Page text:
In 1986, not long after the Del Lords had completed their third album, the band got word from their manager that their record company was pushing back the record's release date by six months, and the group would essentially have no work until then. Rather than get a part-time job, Eric "Roscoe" Ambel struck upon the idea of cutting a solo album, and teaming up with Lou Whitney and his band the Morells, he staged a studio version of the jams he'd been staging with various pals at New York's No Se No Club. The result was Roscoe's Gang, which later became the name of Ambel's solo band, and it's the work of a natural-born rock & roller if there's ever been such a thing. With Ambel and the Morells joined by a handful of friends and well-wishers -- including Syd Straw and Peter Holsapple, as well as jam partners Jackboy Smead and Mr. Thing -- Roscoe's Gang goes back and forth between well-chosen covers (any album that segues from Bob Dylan's "If You Gotta Go, Go Now" to Swamp Dogg's "Total Destruction to Your Mind" gets this reviewer's full and undivided attention) and like-minded originals from Ambel and his buddies (including the hard-rockin' "Don't Wanna Be Your Friend," the back-porch blues of "30 Days in the Workhouse," and "Next to the Last Waltz"'s affecting country-pop). No matter which way he and the band are headed, though, Ambel's guitar lines and vocals are tough and succinct, while he and Whitney generate a smoky barroom ambience that's comfortable with being sloppy and hard-edged without sounding stiff. Roscoe's Gang captures the sound of a group of friends having a great time rockin' out, and with friends like these, you're pretty much guaranteed a great Saturday night any day of the week you choose to play it.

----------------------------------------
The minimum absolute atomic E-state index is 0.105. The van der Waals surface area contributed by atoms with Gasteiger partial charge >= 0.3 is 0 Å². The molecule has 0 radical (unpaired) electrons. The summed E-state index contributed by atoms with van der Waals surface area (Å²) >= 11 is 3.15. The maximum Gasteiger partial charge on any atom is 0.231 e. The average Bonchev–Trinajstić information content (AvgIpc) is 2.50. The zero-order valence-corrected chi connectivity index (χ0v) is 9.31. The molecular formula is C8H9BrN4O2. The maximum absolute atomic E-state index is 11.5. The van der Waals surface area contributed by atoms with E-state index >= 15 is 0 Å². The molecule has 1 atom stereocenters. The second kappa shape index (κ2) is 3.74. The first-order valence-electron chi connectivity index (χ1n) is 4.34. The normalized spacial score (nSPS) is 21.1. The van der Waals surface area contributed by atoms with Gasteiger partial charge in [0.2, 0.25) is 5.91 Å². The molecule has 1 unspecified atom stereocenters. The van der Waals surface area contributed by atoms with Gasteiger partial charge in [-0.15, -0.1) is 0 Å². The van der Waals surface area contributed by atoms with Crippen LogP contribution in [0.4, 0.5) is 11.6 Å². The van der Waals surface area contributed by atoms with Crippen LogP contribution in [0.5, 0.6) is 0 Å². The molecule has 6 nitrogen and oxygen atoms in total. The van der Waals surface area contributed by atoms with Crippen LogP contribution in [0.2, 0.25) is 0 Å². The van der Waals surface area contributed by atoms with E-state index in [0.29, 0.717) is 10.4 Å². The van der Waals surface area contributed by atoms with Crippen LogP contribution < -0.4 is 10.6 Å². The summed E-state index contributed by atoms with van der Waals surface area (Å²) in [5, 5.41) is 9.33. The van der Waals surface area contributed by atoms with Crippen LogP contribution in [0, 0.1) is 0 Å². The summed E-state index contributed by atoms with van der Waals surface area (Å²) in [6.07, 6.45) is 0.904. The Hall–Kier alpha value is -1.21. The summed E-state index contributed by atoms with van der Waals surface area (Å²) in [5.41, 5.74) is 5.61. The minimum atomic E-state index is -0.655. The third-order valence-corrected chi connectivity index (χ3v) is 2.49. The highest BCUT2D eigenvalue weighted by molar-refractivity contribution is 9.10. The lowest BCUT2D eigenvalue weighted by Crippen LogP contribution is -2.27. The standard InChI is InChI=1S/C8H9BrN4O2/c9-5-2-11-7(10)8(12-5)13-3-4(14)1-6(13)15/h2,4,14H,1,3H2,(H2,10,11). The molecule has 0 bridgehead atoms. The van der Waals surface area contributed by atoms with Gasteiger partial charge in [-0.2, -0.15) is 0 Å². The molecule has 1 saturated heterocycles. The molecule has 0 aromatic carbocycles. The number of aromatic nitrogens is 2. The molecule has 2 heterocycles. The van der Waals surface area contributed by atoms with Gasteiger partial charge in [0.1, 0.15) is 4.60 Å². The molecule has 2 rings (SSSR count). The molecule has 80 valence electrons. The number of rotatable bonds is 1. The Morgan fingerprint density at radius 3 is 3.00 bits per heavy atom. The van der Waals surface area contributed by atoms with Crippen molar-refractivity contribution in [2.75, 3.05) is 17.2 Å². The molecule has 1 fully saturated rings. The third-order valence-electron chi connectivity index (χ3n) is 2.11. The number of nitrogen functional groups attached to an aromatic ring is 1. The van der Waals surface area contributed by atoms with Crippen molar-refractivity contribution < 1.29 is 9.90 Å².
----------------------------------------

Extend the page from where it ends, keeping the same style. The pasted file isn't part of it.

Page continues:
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AllMusic Review by Mark Deming